But it is the developing markets, especially in Asia, where behaviours are making economists and commentators sit up and take notice. The demographics are quite simply stunning. For example, 80 per cent of the world’s population live in developing countries, with 37 per cent in China and India alone. Just a modest increase in consumption on the part of these groups has a massive effect on their local economies. While the vast majority of these people are still at a very low level of income, the shift from a pedal bike to a moped is profound indeed, in terms of economics, mobility, and standard of living.

In Asia, consumption already represents a healthy percentage of these rapidly growing economies. In 2006, consumption accounted for 50 per cent of China’s GDP; 68 per cent of the GDP of India and Korea; and 80 per cent in the Philippines. Of course, exports are crucial too and we should in no way ignore the risk to all markets should global trade slow down. But consumption is on the rise and already ranks higher than exports in almost all countries, developed or developing, suggesting a growing reliance on local economic activity away from the historic dependence on overseas trade.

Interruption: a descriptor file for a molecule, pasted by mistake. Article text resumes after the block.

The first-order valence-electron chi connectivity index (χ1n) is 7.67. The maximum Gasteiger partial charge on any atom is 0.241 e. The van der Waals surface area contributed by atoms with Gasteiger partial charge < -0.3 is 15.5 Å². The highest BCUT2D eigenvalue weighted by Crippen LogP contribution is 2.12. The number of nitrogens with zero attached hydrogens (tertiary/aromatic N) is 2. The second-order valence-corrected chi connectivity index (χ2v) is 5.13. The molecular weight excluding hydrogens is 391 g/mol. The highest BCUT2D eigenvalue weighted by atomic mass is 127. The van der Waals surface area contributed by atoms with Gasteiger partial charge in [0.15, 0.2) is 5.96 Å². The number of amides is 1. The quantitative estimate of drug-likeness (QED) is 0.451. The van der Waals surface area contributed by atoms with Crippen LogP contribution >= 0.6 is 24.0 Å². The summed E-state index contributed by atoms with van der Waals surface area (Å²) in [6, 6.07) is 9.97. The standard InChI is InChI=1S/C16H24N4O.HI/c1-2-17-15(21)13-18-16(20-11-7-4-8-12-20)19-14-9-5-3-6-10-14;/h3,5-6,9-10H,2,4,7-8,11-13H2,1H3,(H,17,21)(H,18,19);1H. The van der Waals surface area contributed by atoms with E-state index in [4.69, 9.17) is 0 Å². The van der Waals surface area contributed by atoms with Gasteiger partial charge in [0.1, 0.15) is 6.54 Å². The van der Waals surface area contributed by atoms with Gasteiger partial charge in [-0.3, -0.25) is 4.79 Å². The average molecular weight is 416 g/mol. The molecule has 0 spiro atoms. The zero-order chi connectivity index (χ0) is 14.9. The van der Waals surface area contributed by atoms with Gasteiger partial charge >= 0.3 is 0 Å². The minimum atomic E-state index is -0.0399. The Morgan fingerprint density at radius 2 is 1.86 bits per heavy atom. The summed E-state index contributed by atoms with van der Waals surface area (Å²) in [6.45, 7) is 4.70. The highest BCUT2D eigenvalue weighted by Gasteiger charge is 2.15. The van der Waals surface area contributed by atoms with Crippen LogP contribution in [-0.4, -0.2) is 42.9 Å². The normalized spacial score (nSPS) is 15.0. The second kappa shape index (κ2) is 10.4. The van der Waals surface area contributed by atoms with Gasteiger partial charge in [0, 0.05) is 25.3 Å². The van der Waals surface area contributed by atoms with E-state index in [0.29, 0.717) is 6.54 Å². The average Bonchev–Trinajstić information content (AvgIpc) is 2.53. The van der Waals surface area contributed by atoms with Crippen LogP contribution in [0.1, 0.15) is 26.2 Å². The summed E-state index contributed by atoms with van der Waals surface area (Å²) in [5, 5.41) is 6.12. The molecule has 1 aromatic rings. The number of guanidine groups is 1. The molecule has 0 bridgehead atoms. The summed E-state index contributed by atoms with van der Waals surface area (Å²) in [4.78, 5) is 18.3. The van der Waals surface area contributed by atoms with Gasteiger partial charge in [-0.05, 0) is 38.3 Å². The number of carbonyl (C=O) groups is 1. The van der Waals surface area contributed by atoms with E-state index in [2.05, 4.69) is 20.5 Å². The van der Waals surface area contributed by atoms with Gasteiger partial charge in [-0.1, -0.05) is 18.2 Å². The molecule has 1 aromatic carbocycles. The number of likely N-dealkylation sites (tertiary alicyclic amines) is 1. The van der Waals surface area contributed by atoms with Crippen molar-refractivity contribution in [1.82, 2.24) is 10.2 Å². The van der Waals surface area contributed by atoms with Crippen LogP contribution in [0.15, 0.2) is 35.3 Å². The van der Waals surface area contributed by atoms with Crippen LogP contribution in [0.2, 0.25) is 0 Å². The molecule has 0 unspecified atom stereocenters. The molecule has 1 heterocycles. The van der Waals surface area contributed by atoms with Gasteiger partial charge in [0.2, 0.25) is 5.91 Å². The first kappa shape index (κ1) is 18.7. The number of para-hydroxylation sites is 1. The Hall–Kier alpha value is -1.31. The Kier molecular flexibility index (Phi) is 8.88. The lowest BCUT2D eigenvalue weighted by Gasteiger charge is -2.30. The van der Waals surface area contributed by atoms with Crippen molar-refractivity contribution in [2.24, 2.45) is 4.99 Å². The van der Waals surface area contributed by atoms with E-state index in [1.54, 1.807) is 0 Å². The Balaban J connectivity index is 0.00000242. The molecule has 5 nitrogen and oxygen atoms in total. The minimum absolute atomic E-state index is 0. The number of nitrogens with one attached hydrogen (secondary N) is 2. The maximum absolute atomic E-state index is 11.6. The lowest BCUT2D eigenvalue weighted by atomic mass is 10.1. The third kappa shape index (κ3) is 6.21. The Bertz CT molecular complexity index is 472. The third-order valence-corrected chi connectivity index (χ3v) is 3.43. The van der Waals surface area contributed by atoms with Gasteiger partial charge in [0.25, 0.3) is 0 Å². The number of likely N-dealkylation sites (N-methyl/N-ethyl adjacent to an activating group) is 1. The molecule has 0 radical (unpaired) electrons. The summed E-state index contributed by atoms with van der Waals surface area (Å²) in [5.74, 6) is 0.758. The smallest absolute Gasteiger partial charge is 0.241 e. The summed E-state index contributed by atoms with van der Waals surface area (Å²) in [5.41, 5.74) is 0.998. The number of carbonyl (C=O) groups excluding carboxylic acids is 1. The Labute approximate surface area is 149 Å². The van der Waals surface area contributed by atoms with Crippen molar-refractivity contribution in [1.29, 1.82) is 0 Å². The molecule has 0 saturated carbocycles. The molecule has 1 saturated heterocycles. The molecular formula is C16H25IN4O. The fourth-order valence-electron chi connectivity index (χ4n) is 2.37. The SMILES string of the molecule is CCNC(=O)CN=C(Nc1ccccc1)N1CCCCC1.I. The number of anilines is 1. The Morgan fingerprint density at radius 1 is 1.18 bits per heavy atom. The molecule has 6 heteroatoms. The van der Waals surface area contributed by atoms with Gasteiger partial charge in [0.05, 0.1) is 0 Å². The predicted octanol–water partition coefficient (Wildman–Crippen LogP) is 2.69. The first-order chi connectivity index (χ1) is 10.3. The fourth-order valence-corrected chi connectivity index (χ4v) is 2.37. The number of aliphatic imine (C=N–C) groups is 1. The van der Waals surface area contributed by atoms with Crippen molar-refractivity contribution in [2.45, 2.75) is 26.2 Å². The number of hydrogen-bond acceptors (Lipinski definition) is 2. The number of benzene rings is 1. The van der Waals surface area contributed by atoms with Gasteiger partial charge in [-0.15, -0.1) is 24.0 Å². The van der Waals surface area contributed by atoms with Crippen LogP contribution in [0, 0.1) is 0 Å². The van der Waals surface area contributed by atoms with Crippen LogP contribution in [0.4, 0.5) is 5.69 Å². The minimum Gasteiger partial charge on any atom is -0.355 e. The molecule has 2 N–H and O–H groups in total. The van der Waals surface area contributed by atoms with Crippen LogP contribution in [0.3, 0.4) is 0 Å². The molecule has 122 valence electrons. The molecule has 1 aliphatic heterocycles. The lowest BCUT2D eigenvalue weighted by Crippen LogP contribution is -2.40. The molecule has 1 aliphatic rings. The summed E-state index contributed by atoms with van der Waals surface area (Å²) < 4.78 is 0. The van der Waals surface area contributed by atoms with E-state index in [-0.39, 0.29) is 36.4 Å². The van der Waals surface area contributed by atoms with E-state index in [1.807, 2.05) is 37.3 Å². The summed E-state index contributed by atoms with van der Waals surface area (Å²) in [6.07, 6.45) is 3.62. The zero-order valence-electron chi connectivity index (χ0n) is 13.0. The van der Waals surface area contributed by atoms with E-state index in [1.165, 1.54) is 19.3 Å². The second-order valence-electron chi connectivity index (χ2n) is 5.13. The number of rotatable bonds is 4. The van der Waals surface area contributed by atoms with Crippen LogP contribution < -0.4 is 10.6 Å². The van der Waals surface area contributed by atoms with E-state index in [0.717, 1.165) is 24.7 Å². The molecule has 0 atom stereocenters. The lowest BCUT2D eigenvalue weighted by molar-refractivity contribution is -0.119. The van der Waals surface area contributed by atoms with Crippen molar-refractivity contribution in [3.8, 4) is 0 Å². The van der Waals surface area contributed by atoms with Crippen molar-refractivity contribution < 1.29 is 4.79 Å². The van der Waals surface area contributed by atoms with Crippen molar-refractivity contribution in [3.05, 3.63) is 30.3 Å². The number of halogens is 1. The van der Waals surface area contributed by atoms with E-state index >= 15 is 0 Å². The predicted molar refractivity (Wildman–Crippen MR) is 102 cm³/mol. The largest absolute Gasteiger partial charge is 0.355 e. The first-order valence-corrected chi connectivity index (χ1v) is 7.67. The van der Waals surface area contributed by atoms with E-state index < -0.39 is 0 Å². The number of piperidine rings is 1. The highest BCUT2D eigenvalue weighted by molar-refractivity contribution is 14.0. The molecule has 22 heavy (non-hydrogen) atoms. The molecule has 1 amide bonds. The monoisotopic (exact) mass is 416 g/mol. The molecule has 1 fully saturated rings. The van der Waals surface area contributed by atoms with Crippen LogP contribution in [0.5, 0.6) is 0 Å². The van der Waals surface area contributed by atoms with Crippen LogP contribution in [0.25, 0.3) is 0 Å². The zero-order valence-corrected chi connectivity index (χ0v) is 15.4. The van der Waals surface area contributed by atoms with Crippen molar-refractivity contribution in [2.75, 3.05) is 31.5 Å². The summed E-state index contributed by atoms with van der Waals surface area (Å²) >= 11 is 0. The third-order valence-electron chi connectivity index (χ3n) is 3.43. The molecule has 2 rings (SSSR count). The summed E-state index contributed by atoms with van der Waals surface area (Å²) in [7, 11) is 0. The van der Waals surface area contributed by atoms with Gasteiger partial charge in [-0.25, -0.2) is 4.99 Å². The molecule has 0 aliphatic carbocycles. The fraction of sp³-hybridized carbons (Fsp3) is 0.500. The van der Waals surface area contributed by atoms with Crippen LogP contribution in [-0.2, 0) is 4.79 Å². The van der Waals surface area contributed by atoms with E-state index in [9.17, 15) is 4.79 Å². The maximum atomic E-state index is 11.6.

Rates, Currencies, And Governments

While GDP and GDP components provide fundamental issues for discussion, and market returns provide a scorecard for decisions made, there are other factors that can drive the impetus for investment at both the strategic and tactical level, either short- or long-term. Interest rates and currency forecasts can prompt major shifts of capital away from markets and into new areas of opportunity. The mobility of global capital makes market loyalty a thing of the past and the growing size and liquidity of markets outside of the U.S. promotes the consideration of true alternatives.